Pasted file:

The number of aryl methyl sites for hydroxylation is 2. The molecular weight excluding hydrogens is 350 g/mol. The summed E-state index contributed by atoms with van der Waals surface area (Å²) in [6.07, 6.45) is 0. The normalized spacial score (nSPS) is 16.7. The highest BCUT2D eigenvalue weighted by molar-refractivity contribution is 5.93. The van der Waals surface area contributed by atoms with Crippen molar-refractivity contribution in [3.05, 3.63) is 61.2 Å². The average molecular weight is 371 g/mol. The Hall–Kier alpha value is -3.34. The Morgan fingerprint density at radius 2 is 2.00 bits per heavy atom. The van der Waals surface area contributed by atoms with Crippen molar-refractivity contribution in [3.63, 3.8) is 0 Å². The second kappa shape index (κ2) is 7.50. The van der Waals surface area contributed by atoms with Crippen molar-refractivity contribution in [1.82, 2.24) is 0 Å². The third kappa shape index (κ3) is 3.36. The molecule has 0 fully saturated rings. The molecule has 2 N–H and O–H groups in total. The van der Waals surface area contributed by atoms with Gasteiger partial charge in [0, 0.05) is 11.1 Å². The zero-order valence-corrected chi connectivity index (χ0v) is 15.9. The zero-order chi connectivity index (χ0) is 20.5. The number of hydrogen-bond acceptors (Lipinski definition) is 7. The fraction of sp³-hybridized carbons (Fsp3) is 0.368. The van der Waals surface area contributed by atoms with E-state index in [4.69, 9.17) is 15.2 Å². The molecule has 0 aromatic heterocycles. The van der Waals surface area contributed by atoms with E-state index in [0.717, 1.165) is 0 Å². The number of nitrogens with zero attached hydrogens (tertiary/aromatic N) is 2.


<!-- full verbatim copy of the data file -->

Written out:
The number of aryl methyl sites for hydroxylation is 2. The molecular weight excluding hydrogens is 350 g/mol. The summed E-state index contributed by atoms with van der Waals surface area (Å²) in [6.07, 6.45) is 0. The normalized spacial score (nSPS) is 16.7. The highest BCUT2D eigenvalue weighted by molar-refractivity contribution is 5.93. The van der Waals surface area contributed by atoms with Crippen molar-refractivity contribution in [3.05, 3.63) is 61.2 Å². The average molecular weight is 371 g/mol. The Hall–Kier alpha value is -3.34. The Morgan fingerprint density at radius 2 is 2.00 bits per heavy atom. The van der Waals surface area contributed by atoms with Crippen molar-refractivity contribution in [3.63, 3.8) is 0 Å². The second kappa shape index (κ2) is 7.50. The van der Waals surface area contributed by atoms with Crippen molar-refractivity contribution in [1.82, 2.24) is 0 Å². The third kappa shape index (κ3) is 3.36. The molecule has 0 fully saturated rings. The molecule has 2 N–H and O–H groups in total. The van der Waals surface area contributed by atoms with Gasteiger partial charge in [0, 0.05) is 11.1 Å². The zero-order valence-corrected chi connectivity index (χ0v) is 15.9. The zero-order chi connectivity index (χ0) is 20.5. The number of hydrogen-bond acceptors (Lipinski definition) is 7. The fraction of sp³-hybridized carbons (Fsp3) is 0.368. The van der Waals surface area contributed by atoms with E-state index in [4.69, 9.17) is 15.2 Å². The molecule has 0 aromatic heterocycles. The van der Waals surface area contributed by atoms with E-state index in [0.717, 1.165) is 0 Å². The number of nitrogens with zero attached hydrogens (tertiary/aromatic N) is 2.